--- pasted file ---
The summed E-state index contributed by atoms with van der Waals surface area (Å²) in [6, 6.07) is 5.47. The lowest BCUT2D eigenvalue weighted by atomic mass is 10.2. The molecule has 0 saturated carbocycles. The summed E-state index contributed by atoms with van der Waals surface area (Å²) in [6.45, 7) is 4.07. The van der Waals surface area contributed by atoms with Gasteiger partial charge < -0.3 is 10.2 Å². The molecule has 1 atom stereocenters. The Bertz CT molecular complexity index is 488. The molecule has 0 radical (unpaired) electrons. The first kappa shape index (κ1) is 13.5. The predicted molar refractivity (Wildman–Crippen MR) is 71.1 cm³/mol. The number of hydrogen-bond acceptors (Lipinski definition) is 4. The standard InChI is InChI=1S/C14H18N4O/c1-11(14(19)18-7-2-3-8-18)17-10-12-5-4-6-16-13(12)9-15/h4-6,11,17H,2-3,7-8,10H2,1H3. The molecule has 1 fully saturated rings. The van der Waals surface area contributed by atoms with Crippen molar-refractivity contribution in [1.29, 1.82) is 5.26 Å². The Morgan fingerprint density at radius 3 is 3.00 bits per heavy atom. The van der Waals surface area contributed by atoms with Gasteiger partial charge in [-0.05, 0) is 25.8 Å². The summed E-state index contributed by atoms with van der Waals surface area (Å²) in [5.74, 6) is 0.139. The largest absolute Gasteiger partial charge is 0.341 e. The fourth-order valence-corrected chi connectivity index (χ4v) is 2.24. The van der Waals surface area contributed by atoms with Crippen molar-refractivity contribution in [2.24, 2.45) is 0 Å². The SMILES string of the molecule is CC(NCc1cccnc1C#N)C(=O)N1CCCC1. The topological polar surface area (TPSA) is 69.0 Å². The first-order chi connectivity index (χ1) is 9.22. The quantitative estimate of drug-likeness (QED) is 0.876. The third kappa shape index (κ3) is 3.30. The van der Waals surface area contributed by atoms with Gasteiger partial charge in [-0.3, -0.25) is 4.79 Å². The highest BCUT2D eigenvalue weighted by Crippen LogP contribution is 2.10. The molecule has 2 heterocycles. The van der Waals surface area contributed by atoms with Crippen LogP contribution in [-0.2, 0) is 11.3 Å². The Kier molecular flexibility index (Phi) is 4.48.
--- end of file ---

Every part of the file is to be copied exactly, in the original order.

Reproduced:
The summed E-state index contributed by atoms with van der Waals surface area (Å²) in [6, 6.07) is 5.47. The lowest BCUT2D eigenvalue weighted by atomic mass is 10.2. The molecule has 0 saturated carbocycles. The summed E-state index contributed by atoms with van der Waals surface area (Å²) in [6.45, 7) is 4.07. The van der Waals surface area contributed by atoms with Gasteiger partial charge < -0.3 is 10.2 Å². The molecule has 1 atom stereocenters. The Bertz CT molecular complexity index is 488. The molecule has 0 radical (unpaired) electrons. The first kappa shape index (κ1) is 13.5. The predicted molar refractivity (Wildman–Crippen MR) is 71.1 cm³/mol. The number of hydrogen-bond acceptors (Lipinski definition) is 4. The standard InChI is InChI=1S/C14H18N4O/c1-11(14(19)18-7-2-3-8-18)17-10-12-5-4-6-16-13(12)9-15/h4-6,11,17H,2-3,7-8,10H2,1H3. The molecule has 1 fully saturated rings. The van der Waals surface area contributed by atoms with Crippen molar-refractivity contribution in [1.29, 1.82) is 5.26 Å². The Morgan fingerprint density at radius 3 is 3.00 bits per heavy atom. The van der Waals surface area contributed by atoms with Gasteiger partial charge in [-0.05, 0) is 25.8 Å². The summed E-state index contributed by atoms with van der Waals surface area (Å²) in [5.74, 6) is 0.139. The largest absolute Gasteiger partial charge is 0.341 e. The fourth-order valence-corrected chi connectivity index (χ4v) is 2.24. The van der Waals surface area contributed by atoms with Crippen molar-refractivity contribution in [2.24, 2.45) is 0 Å². The SMILES string of the molecule is CC(NCc1cccnc1C#N)C(=O)N1CCCC1. The topological polar surface area (TPSA) is 69.0 Å². The first-order chi connectivity index (χ1) is 9.22. The quantitative estimate of drug-likeness (QED) is 0.876. The third kappa shape index (κ3) is 3.30. The van der Waals surface area contributed by atoms with Gasteiger partial charge in [-0.3, -0.25) is 4.79 Å². The highest BCUT2D eigenvalue weighted by Crippen LogP contribution is 2.10. The molecule has 2 heterocycles. The van der Waals surface area contributed by atoms with Crippen LogP contribution in [-0.2, 0) is 11.3 Å². The Kier molecular flexibility index (Phi) is 4.48.